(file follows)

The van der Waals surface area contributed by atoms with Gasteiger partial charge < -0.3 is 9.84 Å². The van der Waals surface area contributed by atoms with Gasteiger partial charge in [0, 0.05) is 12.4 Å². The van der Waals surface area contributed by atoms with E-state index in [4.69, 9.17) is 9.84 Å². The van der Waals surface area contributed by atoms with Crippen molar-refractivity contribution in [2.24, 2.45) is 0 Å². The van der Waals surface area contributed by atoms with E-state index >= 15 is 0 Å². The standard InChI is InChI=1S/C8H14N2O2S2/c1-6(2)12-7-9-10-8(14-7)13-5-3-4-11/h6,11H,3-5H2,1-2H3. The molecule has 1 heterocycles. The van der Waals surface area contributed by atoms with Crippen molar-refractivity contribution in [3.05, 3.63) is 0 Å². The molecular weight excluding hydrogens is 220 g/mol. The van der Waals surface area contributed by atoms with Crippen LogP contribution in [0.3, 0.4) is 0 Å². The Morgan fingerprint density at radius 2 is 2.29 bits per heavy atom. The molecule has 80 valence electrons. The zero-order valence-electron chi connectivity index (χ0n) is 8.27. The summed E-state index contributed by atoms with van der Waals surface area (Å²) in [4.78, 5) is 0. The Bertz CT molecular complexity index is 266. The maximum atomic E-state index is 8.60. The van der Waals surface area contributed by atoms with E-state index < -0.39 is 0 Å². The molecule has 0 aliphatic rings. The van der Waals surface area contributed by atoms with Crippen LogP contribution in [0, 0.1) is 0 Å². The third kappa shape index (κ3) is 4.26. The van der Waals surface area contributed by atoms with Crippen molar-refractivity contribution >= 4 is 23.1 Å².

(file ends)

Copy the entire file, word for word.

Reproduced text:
The van der Waals surface area contributed by atoms with Gasteiger partial charge < -0.3 is 9.84 Å². The van der Waals surface area contributed by atoms with Gasteiger partial charge in [0, 0.05) is 12.4 Å². The van der Waals surface area contributed by atoms with E-state index in [4.69, 9.17) is 9.84 Å². The van der Waals surface area contributed by atoms with Crippen molar-refractivity contribution in [2.24, 2.45) is 0 Å². The van der Waals surface area contributed by atoms with E-state index >= 15 is 0 Å². The standard InChI is InChI=1S/C8H14N2O2S2/c1-6(2)12-7-9-10-8(14-7)13-5-3-4-11/h6,11H,3-5H2,1-2H3. The molecule has 1 heterocycles. The van der Waals surface area contributed by atoms with Crippen molar-refractivity contribution in [3.05, 3.63) is 0 Å². The molecular weight excluding hydrogens is 220 g/mol. The van der Waals surface area contributed by atoms with Crippen LogP contribution in [0.3, 0.4) is 0 Å². The Morgan fingerprint density at radius 2 is 2.29 bits per heavy atom. The molecule has 80 valence electrons. The zero-order valence-electron chi connectivity index (χ0n) is 8.27. The summed E-state index contributed by atoms with van der Waals surface area (Å²) in [4.78, 5) is 0. The Bertz CT molecular complexity index is 266. The maximum atomic E-state index is 8.60. The van der Waals surface area contributed by atoms with E-state index < -0.39 is 0 Å². The molecule has 0 aliphatic rings. The van der Waals surface area contributed by atoms with Crippen LogP contribution in [0, 0.1) is 0 Å². The third kappa shape index (κ3) is 4.26. The van der Waals surface area contributed by atoms with Crippen molar-refractivity contribution >= 4 is 23.1 Å².